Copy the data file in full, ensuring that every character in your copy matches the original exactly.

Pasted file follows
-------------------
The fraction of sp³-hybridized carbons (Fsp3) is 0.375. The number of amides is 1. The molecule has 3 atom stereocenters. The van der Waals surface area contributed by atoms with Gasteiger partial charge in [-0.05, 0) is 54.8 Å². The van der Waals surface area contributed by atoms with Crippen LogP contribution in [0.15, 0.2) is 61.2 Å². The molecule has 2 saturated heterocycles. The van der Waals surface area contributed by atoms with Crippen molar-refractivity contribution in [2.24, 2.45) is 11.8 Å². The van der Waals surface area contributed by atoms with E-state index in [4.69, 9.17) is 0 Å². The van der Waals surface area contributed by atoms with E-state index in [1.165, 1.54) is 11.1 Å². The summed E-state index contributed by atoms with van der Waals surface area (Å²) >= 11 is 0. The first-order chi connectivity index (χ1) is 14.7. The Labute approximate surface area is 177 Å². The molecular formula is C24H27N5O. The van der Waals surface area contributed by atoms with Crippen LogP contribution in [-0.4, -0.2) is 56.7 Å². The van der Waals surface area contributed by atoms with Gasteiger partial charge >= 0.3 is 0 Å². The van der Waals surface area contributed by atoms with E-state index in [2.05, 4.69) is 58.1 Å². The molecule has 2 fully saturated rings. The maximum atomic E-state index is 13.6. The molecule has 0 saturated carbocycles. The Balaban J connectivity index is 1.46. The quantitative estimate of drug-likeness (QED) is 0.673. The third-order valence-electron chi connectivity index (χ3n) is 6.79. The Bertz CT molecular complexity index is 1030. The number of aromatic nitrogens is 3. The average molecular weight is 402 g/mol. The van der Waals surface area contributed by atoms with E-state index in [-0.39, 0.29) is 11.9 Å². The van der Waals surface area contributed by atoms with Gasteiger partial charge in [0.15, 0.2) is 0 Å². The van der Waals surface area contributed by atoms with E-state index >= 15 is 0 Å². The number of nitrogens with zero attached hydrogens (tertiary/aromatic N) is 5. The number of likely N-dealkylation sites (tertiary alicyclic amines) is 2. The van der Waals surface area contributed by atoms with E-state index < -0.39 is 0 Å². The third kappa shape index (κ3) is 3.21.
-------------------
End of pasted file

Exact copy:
The fraction of sp³-hybridized carbons (Fsp3) is 0.375. The number of amides is 1. The molecule has 3 atom stereocenters. The van der Waals surface area contributed by atoms with Gasteiger partial charge in [-0.05, 0) is 54.8 Å². The van der Waals surface area contributed by atoms with Crippen LogP contribution in [0.15, 0.2) is 61.2 Å². The molecule has 2 saturated heterocycles. The van der Waals surface area contributed by atoms with Crippen molar-refractivity contribution in [2.24, 2.45) is 11.8 Å². The van der Waals surface area contributed by atoms with E-state index in [4.69, 9.17) is 0 Å². The van der Waals surface area contributed by atoms with E-state index in [1.165, 1.54) is 11.1 Å². The summed E-state index contributed by atoms with van der Waals surface area (Å²) >= 11 is 0. The first-order chi connectivity index (χ1) is 14.7. The Labute approximate surface area is 177 Å². The molecular formula is C24H27N5O. The van der Waals surface area contributed by atoms with Crippen LogP contribution in [-0.4, -0.2) is 56.7 Å². The van der Waals surface area contributed by atoms with Gasteiger partial charge >= 0.3 is 0 Å². The van der Waals surface area contributed by atoms with E-state index in [2.05, 4.69) is 58.1 Å². The molecule has 2 fully saturated rings. The maximum atomic E-state index is 13.6. The molecule has 0 saturated carbocycles. The Balaban J connectivity index is 1.46. The quantitative estimate of drug-likeness (QED) is 0.673. The third-order valence-electron chi connectivity index (χ3n) is 6.79. The Bertz CT molecular complexity index is 1030. The number of aromatic nitrogens is 3. The average molecular weight is 402 g/mol. The van der Waals surface area contributed by atoms with E-state index in [-0.39, 0.29) is 11.9 Å². The van der Waals surface area contributed by atoms with Gasteiger partial charge in [0.15, 0.2) is 0 Å². The van der Waals surface area contributed by atoms with E-state index >= 15 is 0 Å². The number of nitrogens with zero attached hydrogens (tertiary/aromatic N) is 5. The number of likely N-dealkylation sites (tertiary alicyclic amines) is 2. The van der Waals surface area contributed by atoms with E-state index < -0.39 is 0 Å². The third kappa shape index (κ3) is 3.21.